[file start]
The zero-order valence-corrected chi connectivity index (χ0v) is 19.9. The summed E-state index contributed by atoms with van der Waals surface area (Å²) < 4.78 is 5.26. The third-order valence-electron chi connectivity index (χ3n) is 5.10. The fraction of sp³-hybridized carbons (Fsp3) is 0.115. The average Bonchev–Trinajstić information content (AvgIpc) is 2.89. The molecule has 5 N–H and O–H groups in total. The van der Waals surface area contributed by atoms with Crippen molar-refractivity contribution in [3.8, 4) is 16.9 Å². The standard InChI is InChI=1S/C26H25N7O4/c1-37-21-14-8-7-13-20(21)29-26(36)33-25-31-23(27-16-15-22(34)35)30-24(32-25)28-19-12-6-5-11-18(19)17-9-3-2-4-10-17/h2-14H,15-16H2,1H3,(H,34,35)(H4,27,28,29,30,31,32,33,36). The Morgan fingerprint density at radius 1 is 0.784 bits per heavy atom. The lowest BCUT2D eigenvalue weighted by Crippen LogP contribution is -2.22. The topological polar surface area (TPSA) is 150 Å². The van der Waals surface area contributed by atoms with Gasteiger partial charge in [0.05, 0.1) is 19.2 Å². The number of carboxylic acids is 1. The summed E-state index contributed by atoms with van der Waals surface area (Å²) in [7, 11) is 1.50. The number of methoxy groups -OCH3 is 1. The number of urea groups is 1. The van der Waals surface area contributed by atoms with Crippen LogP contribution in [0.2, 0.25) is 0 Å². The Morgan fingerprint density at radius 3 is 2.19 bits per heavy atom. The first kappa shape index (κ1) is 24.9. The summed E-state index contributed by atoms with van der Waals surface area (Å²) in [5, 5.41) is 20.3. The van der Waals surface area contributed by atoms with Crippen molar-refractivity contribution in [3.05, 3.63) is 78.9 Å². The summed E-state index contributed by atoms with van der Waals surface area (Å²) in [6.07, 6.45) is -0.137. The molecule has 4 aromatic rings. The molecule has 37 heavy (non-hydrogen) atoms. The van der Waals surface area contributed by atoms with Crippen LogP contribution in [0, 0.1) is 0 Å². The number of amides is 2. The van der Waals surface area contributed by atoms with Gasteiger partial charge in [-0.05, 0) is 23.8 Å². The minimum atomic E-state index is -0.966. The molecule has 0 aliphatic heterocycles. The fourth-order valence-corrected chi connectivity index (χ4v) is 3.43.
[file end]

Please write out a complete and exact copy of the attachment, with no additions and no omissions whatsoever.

The zero-order valence-corrected chi connectivity index (χ0v) is 19.9. The summed E-state index contributed by atoms with van der Waals surface area (Å²) < 4.78 is 5.26. The third-order valence-electron chi connectivity index (χ3n) is 5.10. The fraction of sp³-hybridized carbons (Fsp3) is 0.115. The average Bonchev–Trinajstić information content (AvgIpc) is 2.89. The molecule has 5 N–H and O–H groups in total. The van der Waals surface area contributed by atoms with Crippen molar-refractivity contribution in [3.8, 4) is 16.9 Å². The standard InChI is InChI=1S/C26H25N7O4/c1-37-21-14-8-7-13-20(21)29-26(36)33-25-31-23(27-16-15-22(34)35)30-24(32-25)28-19-12-6-5-11-18(19)17-9-3-2-4-10-17/h2-14H,15-16H2,1H3,(H,34,35)(H4,27,28,29,30,31,32,33,36). The Morgan fingerprint density at radius 1 is 0.784 bits per heavy atom. The lowest BCUT2D eigenvalue weighted by Crippen LogP contribution is -2.22. The topological polar surface area (TPSA) is 150 Å². The van der Waals surface area contributed by atoms with Gasteiger partial charge in [0.05, 0.1) is 19.2 Å². The number of carboxylic acids is 1. The summed E-state index contributed by atoms with van der Waals surface area (Å²) in [7, 11) is 1.50. The number of methoxy groups -OCH3 is 1. The number of urea groups is 1. The van der Waals surface area contributed by atoms with Crippen LogP contribution in [0.2, 0.25) is 0 Å². The Morgan fingerprint density at radius 3 is 2.19 bits per heavy atom. The first kappa shape index (κ1) is 24.9. The summed E-state index contributed by atoms with van der Waals surface area (Å²) in [5, 5.41) is 20.3. The van der Waals surface area contributed by atoms with Crippen molar-refractivity contribution in [3.05, 3.63) is 78.9 Å². The summed E-state index contributed by atoms with van der Waals surface area (Å²) in [6.07, 6.45) is -0.137. The molecule has 4 aromatic rings. The molecule has 37 heavy (non-hydrogen) atoms. The van der Waals surface area contributed by atoms with Crippen LogP contribution in [0, 0.1) is 0 Å². The number of amides is 2. The van der Waals surface area contributed by atoms with Gasteiger partial charge in [-0.05, 0) is 23.8 Å². The minimum atomic E-state index is -0.966. The molecule has 0 aliphatic heterocycles. The fourth-order valence-corrected chi connectivity index (χ4v) is 3.43.